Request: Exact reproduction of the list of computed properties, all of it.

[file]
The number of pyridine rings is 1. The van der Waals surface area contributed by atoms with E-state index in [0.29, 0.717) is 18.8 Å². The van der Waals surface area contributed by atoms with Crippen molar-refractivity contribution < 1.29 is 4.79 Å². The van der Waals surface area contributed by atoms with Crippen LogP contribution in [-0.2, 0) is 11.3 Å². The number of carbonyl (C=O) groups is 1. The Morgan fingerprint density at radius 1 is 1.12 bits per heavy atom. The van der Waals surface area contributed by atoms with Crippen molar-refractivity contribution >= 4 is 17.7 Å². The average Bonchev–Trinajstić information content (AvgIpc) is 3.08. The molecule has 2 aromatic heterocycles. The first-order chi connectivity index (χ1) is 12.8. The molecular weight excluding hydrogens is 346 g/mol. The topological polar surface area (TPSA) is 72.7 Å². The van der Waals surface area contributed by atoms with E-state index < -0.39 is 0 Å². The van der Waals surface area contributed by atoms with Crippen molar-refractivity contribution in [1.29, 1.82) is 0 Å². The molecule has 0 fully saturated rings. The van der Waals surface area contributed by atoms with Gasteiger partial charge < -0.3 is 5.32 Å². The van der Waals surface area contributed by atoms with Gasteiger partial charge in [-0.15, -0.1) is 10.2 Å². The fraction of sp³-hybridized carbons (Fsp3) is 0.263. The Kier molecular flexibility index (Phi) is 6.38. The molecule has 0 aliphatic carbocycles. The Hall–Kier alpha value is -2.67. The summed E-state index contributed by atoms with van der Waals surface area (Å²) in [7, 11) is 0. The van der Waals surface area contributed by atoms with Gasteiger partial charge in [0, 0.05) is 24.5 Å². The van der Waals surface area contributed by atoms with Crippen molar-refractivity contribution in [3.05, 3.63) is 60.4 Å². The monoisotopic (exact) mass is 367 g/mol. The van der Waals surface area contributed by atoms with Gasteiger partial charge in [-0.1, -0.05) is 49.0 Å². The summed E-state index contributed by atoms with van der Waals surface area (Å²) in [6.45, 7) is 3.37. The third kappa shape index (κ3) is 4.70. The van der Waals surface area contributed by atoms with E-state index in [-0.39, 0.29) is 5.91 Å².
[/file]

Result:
The number of pyridine rings is 1. The van der Waals surface area contributed by atoms with E-state index in [0.29, 0.717) is 18.8 Å². The van der Waals surface area contributed by atoms with Crippen molar-refractivity contribution < 1.29 is 4.79 Å². The van der Waals surface area contributed by atoms with Crippen LogP contribution in [-0.2, 0) is 11.3 Å². The number of carbonyl (C=O) groups is 1. The Morgan fingerprint density at radius 1 is 1.12 bits per heavy atom. The van der Waals surface area contributed by atoms with Crippen molar-refractivity contribution >= 4 is 17.7 Å². The average Bonchev–Trinajstić information content (AvgIpc) is 3.08. The molecule has 2 aromatic heterocycles. The first-order chi connectivity index (χ1) is 12.8. The molecular weight excluding hydrogens is 346 g/mol. The topological polar surface area (TPSA) is 72.7 Å². The van der Waals surface area contributed by atoms with E-state index < -0.39 is 0 Å². The van der Waals surface area contributed by atoms with Crippen molar-refractivity contribution in [1.29, 1.82) is 0 Å². The molecule has 0 fully saturated rings. The van der Waals surface area contributed by atoms with Gasteiger partial charge < -0.3 is 5.32 Å². The van der Waals surface area contributed by atoms with Gasteiger partial charge in [-0.15, -0.1) is 10.2 Å². The fraction of sp³-hybridized carbons (Fsp3) is 0.263. The Kier molecular flexibility index (Phi) is 6.38. The molecule has 0 aliphatic carbocycles. The Hall–Kier alpha value is -2.67. The summed E-state index contributed by atoms with van der Waals surface area (Å²) in [7, 11) is 0. The van der Waals surface area contributed by atoms with Gasteiger partial charge in [0, 0.05) is 24.5 Å². The van der Waals surface area contributed by atoms with Crippen molar-refractivity contribution in [3.05, 3.63) is 60.4 Å². The monoisotopic (exact) mass is 367 g/mol. The van der Waals surface area contributed by atoms with Gasteiger partial charge in [-0.1, -0.05) is 49.0 Å². The summed E-state index contributed by atoms with van der Waals surface area (Å²) in [6.45, 7) is 3.37. The third kappa shape index (κ3) is 4.70. The van der Waals surface area contributed by atoms with E-state index in [-0.39, 0.29) is 5.91 Å².